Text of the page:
It is with immense sadness that I share that Susan O’Malley suddenly passed away.
Susan was an artist, curator, and member of the tight-knit San Francisco Bay Area art community. She was my friend and collaborator. She recently contributed to Make Things (Happen), and I last saw her at the opening reception on February 6. She was pregnant with twin girls, and almost due. Susan was radiant, and as characteristically good-humored as ever.
Susan’s positivity in person and via her artworks left countless people with brighter days. I aspired to be more like her: to embody more compassion, forgiveness, and kindness; to be magnanimous in my relationships and outlook; and to let go of what I can’t control.
I have always admired her work—an enthusiastic blend of relational and text-based practices—for its elegant simplicity, humor, and unabashed enthusiasm. It was borne out of her unshakable faith in optimism. She embraced the risk of being sentimental, trusting that sincerity is a virtue that redeems feeling self-conscious or ridiculous. All of us, Susan insisted, are capable of wisdom and love. She asked us to open our hearts to possibilities.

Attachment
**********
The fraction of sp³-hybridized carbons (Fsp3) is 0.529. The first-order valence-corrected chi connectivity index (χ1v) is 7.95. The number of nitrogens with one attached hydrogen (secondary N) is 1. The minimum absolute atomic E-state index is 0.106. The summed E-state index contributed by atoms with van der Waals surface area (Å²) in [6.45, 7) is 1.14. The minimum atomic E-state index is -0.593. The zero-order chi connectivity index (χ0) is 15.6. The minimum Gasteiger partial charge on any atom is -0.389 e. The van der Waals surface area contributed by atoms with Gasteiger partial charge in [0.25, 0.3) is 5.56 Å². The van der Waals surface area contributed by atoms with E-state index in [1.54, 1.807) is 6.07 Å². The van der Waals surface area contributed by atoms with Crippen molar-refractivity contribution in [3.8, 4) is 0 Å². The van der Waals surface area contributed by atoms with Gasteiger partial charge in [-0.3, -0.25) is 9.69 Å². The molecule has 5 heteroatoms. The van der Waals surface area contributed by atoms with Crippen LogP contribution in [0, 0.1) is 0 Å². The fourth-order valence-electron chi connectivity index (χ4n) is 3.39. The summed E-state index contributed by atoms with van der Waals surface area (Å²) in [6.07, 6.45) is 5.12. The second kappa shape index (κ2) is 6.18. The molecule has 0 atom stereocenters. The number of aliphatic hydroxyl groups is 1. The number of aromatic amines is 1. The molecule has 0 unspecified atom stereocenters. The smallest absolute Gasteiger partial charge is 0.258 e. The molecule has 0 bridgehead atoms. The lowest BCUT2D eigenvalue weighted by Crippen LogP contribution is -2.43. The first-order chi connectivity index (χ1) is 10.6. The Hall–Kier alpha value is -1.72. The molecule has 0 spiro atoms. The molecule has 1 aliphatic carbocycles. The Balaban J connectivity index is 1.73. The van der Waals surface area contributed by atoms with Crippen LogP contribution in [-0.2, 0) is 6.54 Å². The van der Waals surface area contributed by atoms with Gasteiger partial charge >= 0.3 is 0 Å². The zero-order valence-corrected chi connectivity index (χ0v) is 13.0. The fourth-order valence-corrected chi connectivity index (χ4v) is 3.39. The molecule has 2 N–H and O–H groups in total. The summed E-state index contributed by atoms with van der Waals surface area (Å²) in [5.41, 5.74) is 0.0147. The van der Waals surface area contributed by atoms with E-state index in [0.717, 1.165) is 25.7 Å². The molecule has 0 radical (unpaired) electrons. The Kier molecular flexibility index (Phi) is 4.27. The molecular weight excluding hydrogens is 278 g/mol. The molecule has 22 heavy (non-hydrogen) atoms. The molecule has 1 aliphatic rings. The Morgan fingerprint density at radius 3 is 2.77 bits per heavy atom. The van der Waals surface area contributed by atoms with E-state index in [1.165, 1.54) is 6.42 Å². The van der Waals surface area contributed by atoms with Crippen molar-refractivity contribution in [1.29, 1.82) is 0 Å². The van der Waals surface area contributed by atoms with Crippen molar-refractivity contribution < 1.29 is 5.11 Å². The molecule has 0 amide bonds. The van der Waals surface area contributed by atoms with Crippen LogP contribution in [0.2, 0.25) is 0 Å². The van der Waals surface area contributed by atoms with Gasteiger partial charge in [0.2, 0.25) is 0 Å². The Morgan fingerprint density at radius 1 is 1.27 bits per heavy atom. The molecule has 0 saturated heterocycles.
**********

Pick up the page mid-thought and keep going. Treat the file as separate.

Many of us defend ourselves from the slings and arrows of everyday life with cynicism. Susan remained unapologetically affirmative, even in sustained grief as her mother endured a lengthy terminal illness. That fact speaks to the courage of her humanity.
I saw this in her work, One Minute Smile, when I was still fresh in the clutch of bereavement of my dad. Exemplifying her generosity of spirit, Susan shared an intensely personal, vulnerable moment with a room full of strangers and friends. As she made eye contact with us, we became more present and mindful. Together, Susan helped us acknowledge: Yes, we are fragile… and yes, we have yet-undiscovered reserves of resilience within us, too.
I’m grateful for Susan for sharing her light with me, and helping me and many others find more of our own. She will be dearly missed.
Romer Young Gallery annoucement
Christian L. Frock, “Celebrating the Life of Artist and Curator Susan O’Malley (1976–2015),” KQED
Learn more about public memorials and a memorial fund for the arts: morebeautifulthanyoucouldeverimagine.com